Dr. Wisner: Publishing findings that make a difference in women’s lives, and holding the babies.
WK: What new trends do you see in research as hopeful signs of progress?
Dr. Wisner: The incredible number of young clinicians and investigators who are interested in perinatal mental health. Also, our field has been so accepting of interdisciplinary enrichment of research questions.
WK: What advice would you share with women in research today?
Dr. Wisner: Network with your colleagues inside and outside your organization frequently, attend perinatal mental health meetings and don’t ever give up!
What are your thoughts regarding Dr. Wisner’s expert opinion? How do you currently address postpartum depression and anxiety in your childbirth classes? After reading this interview and taking at look at Dr. Wisner’s just published research, might you reconsider how you teach about this important topic or change your approach? Let us know in the comments section below- Sharon Muza, Community Manager
More about Dr. Wisner
Marce International Society for the study of Childbearing Related Disorders.
Her major interest area is women’s health across the life cycle with a particular focus on childbearing. She is a pioneer in the development of strategies to distinguish the effects (during pregnancy) of mental illness from medications used to treat it (Wisner et al,JAMA 282:1264-1269, 1999; MHR01-60335, Antidepressant Use During Pregnancy).
In recognition of her work, she was a participant in activities related to the FDA Committee to Revise Drug Labeling in Pregnancy and Lactation, a committee member for the National Children’s Study (Stress in Pregnancy), a consultant to the CDC Safe Motherhood Initiative and the Agency for Healthcare Research and Quality Report Perinatal Depression: Prevalence, Screening Accuracy and Screening Outcomes.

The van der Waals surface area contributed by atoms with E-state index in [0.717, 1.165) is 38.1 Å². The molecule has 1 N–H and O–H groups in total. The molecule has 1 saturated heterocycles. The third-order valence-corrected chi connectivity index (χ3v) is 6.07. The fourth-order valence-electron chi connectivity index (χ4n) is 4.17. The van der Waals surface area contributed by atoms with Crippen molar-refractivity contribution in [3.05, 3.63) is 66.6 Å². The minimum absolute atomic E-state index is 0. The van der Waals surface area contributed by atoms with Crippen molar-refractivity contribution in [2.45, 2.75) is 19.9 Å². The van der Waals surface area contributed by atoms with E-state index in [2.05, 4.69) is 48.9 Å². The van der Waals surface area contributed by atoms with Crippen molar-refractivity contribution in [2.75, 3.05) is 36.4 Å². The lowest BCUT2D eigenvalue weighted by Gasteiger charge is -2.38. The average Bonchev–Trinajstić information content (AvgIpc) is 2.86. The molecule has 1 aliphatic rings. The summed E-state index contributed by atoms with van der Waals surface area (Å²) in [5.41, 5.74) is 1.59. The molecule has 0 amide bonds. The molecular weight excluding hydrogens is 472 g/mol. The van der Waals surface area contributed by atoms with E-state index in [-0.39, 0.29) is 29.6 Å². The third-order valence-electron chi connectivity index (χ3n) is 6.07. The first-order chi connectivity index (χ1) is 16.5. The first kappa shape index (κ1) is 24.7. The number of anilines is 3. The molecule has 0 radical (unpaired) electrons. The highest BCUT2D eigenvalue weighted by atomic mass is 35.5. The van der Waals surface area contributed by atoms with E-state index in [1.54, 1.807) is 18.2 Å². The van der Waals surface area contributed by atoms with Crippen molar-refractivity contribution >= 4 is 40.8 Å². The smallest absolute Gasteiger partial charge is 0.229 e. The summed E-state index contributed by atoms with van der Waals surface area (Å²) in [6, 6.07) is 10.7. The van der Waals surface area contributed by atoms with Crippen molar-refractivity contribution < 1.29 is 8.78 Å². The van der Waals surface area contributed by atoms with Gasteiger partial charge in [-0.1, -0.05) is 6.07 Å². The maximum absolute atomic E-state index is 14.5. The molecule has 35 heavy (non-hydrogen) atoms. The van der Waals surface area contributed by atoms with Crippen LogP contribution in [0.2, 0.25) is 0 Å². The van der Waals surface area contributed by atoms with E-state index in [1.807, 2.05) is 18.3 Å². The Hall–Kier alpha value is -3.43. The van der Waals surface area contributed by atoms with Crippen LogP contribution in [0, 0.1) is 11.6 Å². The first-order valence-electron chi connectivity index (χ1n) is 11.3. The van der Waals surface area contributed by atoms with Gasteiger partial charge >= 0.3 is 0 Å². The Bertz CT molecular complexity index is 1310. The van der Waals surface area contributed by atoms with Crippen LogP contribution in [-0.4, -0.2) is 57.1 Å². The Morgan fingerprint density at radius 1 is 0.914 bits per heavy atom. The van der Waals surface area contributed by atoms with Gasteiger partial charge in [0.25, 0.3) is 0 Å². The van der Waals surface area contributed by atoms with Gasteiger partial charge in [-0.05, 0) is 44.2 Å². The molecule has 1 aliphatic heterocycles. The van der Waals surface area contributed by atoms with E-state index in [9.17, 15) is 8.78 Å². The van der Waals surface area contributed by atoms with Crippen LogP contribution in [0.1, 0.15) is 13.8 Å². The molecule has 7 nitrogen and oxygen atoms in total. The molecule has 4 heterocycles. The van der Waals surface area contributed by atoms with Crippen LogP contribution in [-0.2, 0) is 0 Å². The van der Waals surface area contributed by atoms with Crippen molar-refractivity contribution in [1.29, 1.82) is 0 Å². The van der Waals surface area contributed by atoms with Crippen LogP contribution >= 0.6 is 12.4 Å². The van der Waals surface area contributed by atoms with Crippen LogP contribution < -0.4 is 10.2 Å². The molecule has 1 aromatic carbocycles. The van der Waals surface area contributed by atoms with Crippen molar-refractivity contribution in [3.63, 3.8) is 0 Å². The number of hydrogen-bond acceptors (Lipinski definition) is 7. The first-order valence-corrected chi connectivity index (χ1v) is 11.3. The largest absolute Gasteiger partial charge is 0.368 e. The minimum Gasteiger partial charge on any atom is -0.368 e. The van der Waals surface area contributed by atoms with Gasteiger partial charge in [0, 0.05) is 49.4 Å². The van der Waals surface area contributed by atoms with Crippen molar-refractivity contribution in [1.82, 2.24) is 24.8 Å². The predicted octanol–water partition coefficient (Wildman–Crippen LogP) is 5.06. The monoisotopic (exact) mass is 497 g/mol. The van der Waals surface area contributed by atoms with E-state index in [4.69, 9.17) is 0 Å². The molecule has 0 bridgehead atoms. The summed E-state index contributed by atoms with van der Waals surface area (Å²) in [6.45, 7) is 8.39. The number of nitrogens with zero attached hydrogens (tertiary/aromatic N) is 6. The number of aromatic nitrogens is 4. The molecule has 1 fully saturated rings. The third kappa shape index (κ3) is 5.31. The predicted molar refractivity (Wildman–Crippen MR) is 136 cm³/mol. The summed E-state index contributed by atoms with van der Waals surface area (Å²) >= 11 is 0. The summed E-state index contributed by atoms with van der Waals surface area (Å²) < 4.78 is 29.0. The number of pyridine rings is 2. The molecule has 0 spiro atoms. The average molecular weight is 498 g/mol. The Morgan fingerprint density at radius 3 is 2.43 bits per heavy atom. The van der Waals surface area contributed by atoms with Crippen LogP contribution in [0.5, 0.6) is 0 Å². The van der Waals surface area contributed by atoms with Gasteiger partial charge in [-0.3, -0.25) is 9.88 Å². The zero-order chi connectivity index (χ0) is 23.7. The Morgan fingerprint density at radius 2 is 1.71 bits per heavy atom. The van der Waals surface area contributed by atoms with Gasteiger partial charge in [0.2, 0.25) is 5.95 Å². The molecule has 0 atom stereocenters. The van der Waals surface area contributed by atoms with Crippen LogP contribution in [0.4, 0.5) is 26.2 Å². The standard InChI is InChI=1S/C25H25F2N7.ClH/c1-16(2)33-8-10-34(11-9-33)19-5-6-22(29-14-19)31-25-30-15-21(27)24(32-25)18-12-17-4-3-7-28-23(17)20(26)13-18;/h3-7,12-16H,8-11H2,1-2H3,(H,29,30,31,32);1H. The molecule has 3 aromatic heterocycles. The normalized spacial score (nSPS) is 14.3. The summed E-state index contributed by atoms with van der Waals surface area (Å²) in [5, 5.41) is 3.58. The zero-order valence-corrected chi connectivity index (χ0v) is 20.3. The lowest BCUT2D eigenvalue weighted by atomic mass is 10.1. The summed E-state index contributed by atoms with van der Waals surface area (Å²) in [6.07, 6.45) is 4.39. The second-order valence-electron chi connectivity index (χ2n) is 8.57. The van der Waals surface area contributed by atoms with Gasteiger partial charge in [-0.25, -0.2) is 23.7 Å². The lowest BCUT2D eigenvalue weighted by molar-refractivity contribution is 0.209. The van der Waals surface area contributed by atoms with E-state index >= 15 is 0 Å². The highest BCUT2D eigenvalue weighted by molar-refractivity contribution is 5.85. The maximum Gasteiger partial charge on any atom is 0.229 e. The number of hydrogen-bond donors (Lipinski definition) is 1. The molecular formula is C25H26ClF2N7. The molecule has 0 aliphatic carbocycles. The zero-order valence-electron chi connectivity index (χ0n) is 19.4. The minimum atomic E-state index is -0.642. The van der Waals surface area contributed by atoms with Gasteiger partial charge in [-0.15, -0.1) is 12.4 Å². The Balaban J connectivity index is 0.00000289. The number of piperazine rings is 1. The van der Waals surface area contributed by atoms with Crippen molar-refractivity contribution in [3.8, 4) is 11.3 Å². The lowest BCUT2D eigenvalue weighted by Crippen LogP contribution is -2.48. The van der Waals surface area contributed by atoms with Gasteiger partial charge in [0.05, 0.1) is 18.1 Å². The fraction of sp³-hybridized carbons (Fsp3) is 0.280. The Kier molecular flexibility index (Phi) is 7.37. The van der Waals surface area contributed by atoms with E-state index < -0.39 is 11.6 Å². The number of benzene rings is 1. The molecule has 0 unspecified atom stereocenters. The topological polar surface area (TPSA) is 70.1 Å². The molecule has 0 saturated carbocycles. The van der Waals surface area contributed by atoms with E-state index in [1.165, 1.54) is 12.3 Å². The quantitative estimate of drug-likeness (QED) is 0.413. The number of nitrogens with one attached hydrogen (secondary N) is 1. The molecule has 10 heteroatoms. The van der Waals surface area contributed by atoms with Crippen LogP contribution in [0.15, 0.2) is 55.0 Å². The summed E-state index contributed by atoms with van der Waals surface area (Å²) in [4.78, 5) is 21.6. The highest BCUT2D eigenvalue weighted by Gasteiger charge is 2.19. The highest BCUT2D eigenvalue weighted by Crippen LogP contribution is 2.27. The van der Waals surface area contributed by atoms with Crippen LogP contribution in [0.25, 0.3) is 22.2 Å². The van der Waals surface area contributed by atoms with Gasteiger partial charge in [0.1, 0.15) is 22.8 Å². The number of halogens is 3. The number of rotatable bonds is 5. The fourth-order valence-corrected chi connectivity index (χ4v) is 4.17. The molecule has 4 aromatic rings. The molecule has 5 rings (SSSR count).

Dr. Wisner was elected to membership in the American College of Neuropsychopharmacology in 2005. She received the Dr. Robert L. Thompson Award for Community Service from Healthy Start, Inc., of Pittsburgh in 2006 and the Pennsylvania Perinatal Partnership Service Award in 2007 from the State of Pennsylvania.
Dr. Wisner was the first American psychiatrist to collect serum from mothers and their breastfed infants for antidepressant quantitation as a technique to monitor possible infant toxicity. She published the only two placebo-controlled randomized drug trials for the prevention of recurrent postpartum depression and showed that a serotonin selective reuptake inhibitor was efficacious.
1.Wisner, K.L., Sit, D., McShea, M. C., Rizzo, D.M., Zoretich, R.A., Hughes, C.L., Eng, H.F., Luther, J.F., Wisneiweski, S. R., Costantino, M.L., Confer, A.L., Moses-Kolko, E.L., Famy, C. S., & Hanusa, B.H. (2013). Onset timing, thoughts of self-harm, and diagnoses in postpartum women with screen-positive depression findings. JAMA Psychiatry, Published online March 13, 2013. Doi: 10.1001/jamapsychiatry.2013.87